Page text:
Brazil is the largest country in South America with 15,735 km (9,777 miles) of
boundaries with 10 out of the 12 South American countries: Argentina, Paraguai, Uruguai, Bolivia,
Peru, Colombia, Venezuela, Guiana, Suriname, and French Guiana.
There are only two South American countries that do not border with Brazil: Ecuador and Chile.
Brazil has 7,491 km (4,655 miles) on the Atlantic Coast.
With such a large coastline, there are inumerous beautiful beaches in Brazil.
But there are many other interesting landscapes. Check below.
Brazil has 8,514,215 square kilometers (3,287,343 square miles) of land, making
it the 5th largest in the world. Only Russia, Canada, China,
and the US have larger territories than Brazil.
If you take out Alaska, all of the US could
fit inside Brazil with a little to spare. All 23 European
countries could easily fit inside Brazil.
Brazil is a tropical country. Its territory are for the major part situated north
of the Tropic of Capricorn, which runs near
São Paulo. The tropical siting
manifests itself most in the climate and vegetation, therefore influencing the
the way of life
and the character of Brazilian people.
Brazil is the 5th most populous nation in the world, only surpassed
by China, India, Indonesia, and the US. Most of the 180
million Brazilians live in cities located in the relatively narrow coastal corridor
which widens somewhat south of Minas Gerais.
The interior of the country is either lightly populated or still uninhabited. However,
many additional development areas have sprung up in the last few years. There are
more people living in the southern part of the country than in
the northern one. Relatively few people live in the
Check out the extension of the Amazon Rainforest on the map below.
Brazilian people bear a
large variety of races and skin colors, made up of approximately 55% whites, 32% mixed of all shades, plus
some 8% blacks. A small part of the remaining percent is made up of native Indians,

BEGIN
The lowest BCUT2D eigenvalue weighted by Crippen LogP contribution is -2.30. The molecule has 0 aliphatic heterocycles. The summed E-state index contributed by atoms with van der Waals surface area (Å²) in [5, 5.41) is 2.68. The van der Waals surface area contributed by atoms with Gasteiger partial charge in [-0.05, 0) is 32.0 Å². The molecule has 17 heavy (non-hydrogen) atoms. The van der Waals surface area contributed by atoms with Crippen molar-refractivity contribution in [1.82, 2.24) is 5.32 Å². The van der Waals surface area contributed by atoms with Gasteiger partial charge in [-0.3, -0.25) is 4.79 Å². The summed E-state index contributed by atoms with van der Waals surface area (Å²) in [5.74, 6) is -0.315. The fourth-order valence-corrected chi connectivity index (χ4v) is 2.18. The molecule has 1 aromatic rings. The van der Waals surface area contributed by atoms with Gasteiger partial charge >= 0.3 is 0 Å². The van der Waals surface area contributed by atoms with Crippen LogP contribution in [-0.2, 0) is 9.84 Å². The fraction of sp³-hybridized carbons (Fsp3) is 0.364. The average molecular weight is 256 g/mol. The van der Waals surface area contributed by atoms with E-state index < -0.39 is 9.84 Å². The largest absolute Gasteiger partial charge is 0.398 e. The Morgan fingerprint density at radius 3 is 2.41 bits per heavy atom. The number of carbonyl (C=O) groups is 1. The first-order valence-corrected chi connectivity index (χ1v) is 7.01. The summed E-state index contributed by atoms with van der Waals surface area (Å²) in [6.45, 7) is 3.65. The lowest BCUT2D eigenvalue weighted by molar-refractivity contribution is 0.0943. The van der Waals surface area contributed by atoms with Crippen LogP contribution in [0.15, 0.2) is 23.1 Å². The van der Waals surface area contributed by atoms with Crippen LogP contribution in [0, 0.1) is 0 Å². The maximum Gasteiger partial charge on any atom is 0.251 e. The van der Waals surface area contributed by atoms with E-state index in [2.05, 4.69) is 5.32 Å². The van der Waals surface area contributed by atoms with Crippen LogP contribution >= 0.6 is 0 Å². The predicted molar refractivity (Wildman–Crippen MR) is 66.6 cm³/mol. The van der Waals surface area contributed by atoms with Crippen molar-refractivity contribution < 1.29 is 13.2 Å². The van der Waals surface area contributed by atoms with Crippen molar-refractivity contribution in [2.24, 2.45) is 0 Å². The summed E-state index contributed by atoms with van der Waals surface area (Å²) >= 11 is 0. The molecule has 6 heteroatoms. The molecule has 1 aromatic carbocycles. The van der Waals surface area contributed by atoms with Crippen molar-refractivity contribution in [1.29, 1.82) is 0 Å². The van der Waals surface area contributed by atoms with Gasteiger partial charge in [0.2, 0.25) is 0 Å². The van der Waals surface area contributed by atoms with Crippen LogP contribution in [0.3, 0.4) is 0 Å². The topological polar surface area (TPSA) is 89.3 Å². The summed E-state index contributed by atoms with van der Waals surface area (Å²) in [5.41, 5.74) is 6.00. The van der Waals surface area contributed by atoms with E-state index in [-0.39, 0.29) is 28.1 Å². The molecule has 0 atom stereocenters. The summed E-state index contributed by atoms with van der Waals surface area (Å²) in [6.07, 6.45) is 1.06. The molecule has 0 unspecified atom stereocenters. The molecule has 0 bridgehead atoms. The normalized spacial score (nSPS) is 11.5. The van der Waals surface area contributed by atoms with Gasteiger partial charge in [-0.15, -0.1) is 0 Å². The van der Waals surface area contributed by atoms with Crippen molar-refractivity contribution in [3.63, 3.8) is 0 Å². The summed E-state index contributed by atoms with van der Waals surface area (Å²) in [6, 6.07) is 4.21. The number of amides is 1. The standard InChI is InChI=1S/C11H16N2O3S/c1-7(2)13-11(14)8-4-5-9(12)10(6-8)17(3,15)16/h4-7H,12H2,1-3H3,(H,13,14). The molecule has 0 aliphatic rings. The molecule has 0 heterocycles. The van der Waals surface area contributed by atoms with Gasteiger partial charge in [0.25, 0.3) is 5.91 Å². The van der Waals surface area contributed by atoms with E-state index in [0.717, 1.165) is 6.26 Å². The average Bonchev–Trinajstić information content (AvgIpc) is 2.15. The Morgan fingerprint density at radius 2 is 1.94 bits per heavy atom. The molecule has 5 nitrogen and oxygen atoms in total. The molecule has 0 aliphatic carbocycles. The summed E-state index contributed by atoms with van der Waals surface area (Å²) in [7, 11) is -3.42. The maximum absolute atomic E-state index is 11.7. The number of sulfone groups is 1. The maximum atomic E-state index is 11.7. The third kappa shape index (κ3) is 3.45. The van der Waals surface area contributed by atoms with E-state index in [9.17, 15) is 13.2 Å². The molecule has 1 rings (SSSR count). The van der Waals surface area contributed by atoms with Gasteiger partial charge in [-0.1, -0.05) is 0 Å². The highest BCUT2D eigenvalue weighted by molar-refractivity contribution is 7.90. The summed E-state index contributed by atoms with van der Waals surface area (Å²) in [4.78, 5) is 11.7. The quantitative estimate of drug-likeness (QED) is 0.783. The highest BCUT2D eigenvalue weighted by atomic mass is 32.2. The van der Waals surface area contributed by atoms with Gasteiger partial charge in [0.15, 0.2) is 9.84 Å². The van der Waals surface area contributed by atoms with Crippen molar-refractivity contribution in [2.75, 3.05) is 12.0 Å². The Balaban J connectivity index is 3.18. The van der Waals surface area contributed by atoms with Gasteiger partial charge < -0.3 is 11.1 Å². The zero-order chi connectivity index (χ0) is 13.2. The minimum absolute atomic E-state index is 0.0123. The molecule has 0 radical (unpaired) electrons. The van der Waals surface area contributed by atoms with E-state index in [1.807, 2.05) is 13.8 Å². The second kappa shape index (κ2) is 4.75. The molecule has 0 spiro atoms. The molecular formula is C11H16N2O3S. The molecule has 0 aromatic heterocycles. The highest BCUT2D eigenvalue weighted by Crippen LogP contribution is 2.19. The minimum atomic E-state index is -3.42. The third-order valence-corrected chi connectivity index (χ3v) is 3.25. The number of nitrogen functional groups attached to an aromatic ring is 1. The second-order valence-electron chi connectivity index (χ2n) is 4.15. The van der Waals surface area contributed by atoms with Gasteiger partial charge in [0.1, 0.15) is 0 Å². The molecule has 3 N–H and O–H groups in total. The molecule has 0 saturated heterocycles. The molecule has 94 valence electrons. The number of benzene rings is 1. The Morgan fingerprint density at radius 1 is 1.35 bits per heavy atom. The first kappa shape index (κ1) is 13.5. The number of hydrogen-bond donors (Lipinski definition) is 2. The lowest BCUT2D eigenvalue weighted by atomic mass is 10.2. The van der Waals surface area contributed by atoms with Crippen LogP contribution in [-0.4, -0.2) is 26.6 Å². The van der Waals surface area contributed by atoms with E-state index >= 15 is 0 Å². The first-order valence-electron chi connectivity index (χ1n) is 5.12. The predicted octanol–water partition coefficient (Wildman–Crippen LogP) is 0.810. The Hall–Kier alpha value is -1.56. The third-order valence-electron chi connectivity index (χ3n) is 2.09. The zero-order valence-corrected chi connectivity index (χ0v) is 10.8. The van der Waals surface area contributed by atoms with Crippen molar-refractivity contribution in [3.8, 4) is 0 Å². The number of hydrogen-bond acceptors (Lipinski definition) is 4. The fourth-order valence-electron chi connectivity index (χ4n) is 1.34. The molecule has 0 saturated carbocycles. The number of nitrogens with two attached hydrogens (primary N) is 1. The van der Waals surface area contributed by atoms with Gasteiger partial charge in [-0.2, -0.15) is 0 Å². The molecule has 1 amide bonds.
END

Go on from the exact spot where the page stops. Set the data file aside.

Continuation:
whose numbers are estimated to be anything from 50 to 200 thousand. A much larger
group are the Japanese, who make up between 1% and 2% of the population.
Politically and administratively, Brazil comprises
five major regions - South, Southeast, Center-west, North, and Northeast - 26 federal
states, and the capital
Brasília, located in the federal district.
If you want to know more about the five major regions of Brazil,
Brazil is a federative republic. At the top of
the executive branch is the president, both the chief of state and head of
government. The legislative branch consists of a bicameral National
Congress, with a Federal Senate (81 seats) and a Chamber of Deputies (513 seats).
At the top of the Judicial branch is the Supreme Federal Tribunal, composed by
11 ministers appointed by the president and confirmed by the Senate.
Each state has a governor and each city has a mayor.
The president, governors and mayors, as well as senators, congressmen,
state and city representatives are elected by the people.
Brazilians vote in electronic ballot boxes which ensure
a perfect count every time. It’s as secure as using an ATM
at your local bank, and it’s also very quick.
Soon after the election is over, the results are known.
The current President of Brazil, Luís Inácio Lula da Silva, was elected
in 2002 with more than 52 million votes. He took office on January 1, 2003.
Salvador was the first capital of Brazil,
Rio de Janeiro the second.
Since 1960, Brazil's capital is
Brasília, located in the heartland
of the country, in a central plateau.
president works at the Palácio do Planalto
Palácio do Planalto
and senators work at the National Congress.
Supreme Court Justices work at the Supreme Court.
The Supreme Court
These three buildings are situated around a large square in Brasilia,
called The Square of the Three Powers.
Brazil has the largest hydrographical network in the world,
with 55 thousand square kilometers of rivers.
If you travel through Brazil, you will cross many bridges over many
rivers. Some rivers are long and wide, like the Amazon, São Francisco
and the Paraná, but most are smaller in size. Look below
for a sunset over the Amazon River.
Rivers are important for transportation purposes, for irrigation
and also because they supply a great deal of electrical
energy to the country. In many countries, coal burning power plants
supply electricity, but they pollute the air. Energy may also come from
nuclear power, but disposing of the spent nuclear fuel can be a
big problem. In Brazil, however, most of the energy comes from
hydroelectric power that uses the waters own weight under gravity
to drive turbines to generate electricity.
fact, the second largest hydroelectric plant in the world is in southern
Brazil on the Paraná river. It is called Itaipu.